Exploring linguistic signage in higher education: An empirical study of a linguistically diverse context


  • Frenz Djaxxas Daleon Clorion

    College of Teacher Education, Western Mindanao State University

  • Aubrey Jane Bulado

    College of Teacher Education, Zamboanga State College of Marine Science and Technology

  • Bernadeth A. Encarnacion

    College of Teacher Education, Western Mindanao State University

  • Alexandhrea Hiedie Dumagay

    College of Teacher Education, Western Mindanao State University

  • Guiller A. Ellomer

    College of Teacher Education, Western Mindanao State University

  • Salman E. Albani

    Department of Education, Mindanao State University

  • Anthony O. Pil

    College of Teacher Education, Western Mindanao State University

  • Aprillette C. Devanadera

    College of Teacher Education, Southern Luzon University

  • Richard M. Rillo

    Commission on Higher Education, Centro Escolar University

  • Yasser Alrefaee

    Department of Education, Albaydha University

  • Ericson O. Alieto

    College of Teacher Education, Western Mindanao State University




This study offers a comprehensive examination of the linguistic landscape in a nonmetropolitan university, focusing on the dominant language used in university signage. The study primarily delves into the multilingual characteristics and nature of Western Mindanao State University, situated in a linguistically-diverse environment. The study employed analytical categories, which was utilized to serve as basis in selecting and gathering data from various signages across the university, to ensure the accuracy of the data collection. The findings of the study indicated that the university contains five (5) languages that make its linguistic landscape, specifically: English (95.51%), Filipino (7.81%), Chavacano (3.07%), Tausug (1.28%), and Bisaya (0.64%). The data was analyzed using the content analysis to accurately interpret the taken photographs in the university. The study also uncovers the inequality of the number of signages, wherein majority of the signages are monolingual nature, and only limited on the bilingual and multilingual signs. The investigation also revealed a significant result that English is the dominant language used on signages despite the locale’s diverse linguistic and cultural background. The major findings of this study portray that Western Mindanao State University employs both official and non-official signages throughout the campus and in terms of linguistic diversity, local languages are not entirely prevalent and observable on the signages across the entire campus. Consequently, despite the university’s focus towards internationalization and global excellence, there is observable scarcity in multilingual signages. It is imperative to acknowledge the value of multilingual signages, not only for the purpose of communication, but for the preservation of local languages, that are crucial for cultural and ethnic representations.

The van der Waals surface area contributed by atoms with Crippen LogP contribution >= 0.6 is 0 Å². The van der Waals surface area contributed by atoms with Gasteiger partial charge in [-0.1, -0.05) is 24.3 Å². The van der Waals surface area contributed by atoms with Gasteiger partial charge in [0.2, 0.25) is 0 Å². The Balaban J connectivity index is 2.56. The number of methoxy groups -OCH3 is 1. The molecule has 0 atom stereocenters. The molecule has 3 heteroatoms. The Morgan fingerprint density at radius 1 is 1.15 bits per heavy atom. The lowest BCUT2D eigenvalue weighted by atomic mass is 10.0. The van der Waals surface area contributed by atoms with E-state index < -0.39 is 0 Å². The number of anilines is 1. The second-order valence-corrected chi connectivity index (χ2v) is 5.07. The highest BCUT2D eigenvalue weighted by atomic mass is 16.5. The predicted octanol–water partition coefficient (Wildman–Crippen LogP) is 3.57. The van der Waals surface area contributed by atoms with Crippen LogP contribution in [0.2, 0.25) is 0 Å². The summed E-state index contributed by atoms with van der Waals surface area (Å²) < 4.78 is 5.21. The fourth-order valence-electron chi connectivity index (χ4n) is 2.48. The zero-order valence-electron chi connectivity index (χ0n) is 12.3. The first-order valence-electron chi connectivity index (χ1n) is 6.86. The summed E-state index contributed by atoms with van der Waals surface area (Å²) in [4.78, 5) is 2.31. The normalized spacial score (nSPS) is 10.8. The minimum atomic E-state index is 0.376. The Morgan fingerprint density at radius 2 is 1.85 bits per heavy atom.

linguistic landscape; multilingual characteristics; signage; nonmetropolitan university; language; dominance; internationalization; diversity


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